While it is commonplace in U.S. workplaces to expect employees to maintain clear boundaries between their work and personal lives, the fact is that in extraordinary circumstances, including the stress surrounding relocation, this is an artificial separation at best. None of us live in a vacuum and when there are profound challenges in one area of our lives there is bound to be some spillover into the other areas. Common ways in which new hires and transfers who have difficulty adjusting following the move can impact employers include reduced performance due to difficulty concentrating, failure to adequately bond with colleagues and become an active team member, increased time off and sick days, increased use of health insurance, and if left unchecked and adaptation and adjustment fail, increased turnover rates. When these costs are added to the search costs, including lost time of management and other key employees for choosing, interviewing and meeting about final candidates, relocation costs, training costs, and costs to overall morale of team members when they have invested time and energy in new employees only to have them leave in a relatively short time, the costs to employers can be substantial.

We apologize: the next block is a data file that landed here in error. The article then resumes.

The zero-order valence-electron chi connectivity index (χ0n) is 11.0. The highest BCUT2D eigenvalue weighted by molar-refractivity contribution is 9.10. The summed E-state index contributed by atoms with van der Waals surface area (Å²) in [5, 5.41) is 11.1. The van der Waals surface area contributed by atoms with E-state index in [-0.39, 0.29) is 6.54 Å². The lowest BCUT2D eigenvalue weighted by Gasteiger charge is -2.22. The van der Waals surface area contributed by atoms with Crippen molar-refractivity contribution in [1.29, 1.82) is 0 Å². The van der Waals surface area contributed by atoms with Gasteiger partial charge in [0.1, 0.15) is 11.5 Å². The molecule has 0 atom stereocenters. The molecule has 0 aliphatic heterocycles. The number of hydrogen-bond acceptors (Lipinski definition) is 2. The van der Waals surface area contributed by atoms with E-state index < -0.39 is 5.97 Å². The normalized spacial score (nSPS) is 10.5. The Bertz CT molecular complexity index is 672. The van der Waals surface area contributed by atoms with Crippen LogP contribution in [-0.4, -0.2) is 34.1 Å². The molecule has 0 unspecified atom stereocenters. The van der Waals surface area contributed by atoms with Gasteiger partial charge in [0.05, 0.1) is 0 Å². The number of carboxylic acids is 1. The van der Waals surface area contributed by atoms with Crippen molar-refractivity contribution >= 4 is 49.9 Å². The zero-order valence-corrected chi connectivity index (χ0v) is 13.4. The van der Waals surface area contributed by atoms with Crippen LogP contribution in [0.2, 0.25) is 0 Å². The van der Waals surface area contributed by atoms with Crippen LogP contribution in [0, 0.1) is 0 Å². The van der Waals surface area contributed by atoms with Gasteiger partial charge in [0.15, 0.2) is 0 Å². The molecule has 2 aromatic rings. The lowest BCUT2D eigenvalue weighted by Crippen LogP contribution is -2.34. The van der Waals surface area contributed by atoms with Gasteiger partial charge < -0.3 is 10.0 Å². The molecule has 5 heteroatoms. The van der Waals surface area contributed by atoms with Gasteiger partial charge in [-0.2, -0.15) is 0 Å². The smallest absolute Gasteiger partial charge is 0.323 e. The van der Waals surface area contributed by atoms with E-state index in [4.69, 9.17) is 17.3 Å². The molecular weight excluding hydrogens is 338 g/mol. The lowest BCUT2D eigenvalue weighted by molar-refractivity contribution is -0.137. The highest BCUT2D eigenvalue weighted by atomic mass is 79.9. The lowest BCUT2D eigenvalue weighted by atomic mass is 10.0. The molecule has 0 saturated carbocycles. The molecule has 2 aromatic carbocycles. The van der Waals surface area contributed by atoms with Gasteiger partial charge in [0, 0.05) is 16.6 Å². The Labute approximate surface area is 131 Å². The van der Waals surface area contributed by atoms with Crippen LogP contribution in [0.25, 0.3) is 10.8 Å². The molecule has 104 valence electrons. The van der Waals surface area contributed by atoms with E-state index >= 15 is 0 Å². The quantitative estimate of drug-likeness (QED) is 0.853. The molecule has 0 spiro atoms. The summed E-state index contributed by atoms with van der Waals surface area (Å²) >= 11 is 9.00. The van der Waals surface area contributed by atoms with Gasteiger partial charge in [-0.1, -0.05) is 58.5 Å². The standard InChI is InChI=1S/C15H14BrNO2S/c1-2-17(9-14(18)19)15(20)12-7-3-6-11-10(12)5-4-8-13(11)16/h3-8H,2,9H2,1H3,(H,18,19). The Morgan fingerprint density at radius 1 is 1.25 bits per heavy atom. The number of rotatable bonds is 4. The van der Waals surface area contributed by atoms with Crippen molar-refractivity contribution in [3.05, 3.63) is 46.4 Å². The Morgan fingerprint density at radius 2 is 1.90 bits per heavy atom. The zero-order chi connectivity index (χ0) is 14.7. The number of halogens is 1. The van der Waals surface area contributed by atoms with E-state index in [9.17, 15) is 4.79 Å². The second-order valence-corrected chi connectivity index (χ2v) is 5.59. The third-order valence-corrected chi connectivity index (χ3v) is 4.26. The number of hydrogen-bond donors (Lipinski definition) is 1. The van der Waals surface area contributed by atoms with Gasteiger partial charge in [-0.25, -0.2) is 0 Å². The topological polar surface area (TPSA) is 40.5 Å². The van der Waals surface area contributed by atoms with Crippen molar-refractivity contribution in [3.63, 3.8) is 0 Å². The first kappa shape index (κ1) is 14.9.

The Good News: Relocation
Does Not Have to be Harmful
The good news is that not everyone experiences serious adverse physical, social, emotional and cognitive consequences following a move. Some individuals, in fact, appear to thrive from the challenges, new experiences, and changes brought about from relocation. Our book * explores the scientific research findings on relocation stress as we examine the many factors that can determine who gets sick—and who doesn’t—following a move.
More specifically, our findings suggest that healthy adaptation during the relocation process is affected by multiple personal, social and environmental factors. The book explores key factors that the research findings suggest may affect how well your new hires and transfers are likely to fare during and after the move. Just as important, this book offers insights and time-tested strategies and techniques for helping employees adopt perspectives and behaviors that not only help them survive the move, but actually thrive from it–a key element in increasing productivity and decreasing turnover rates.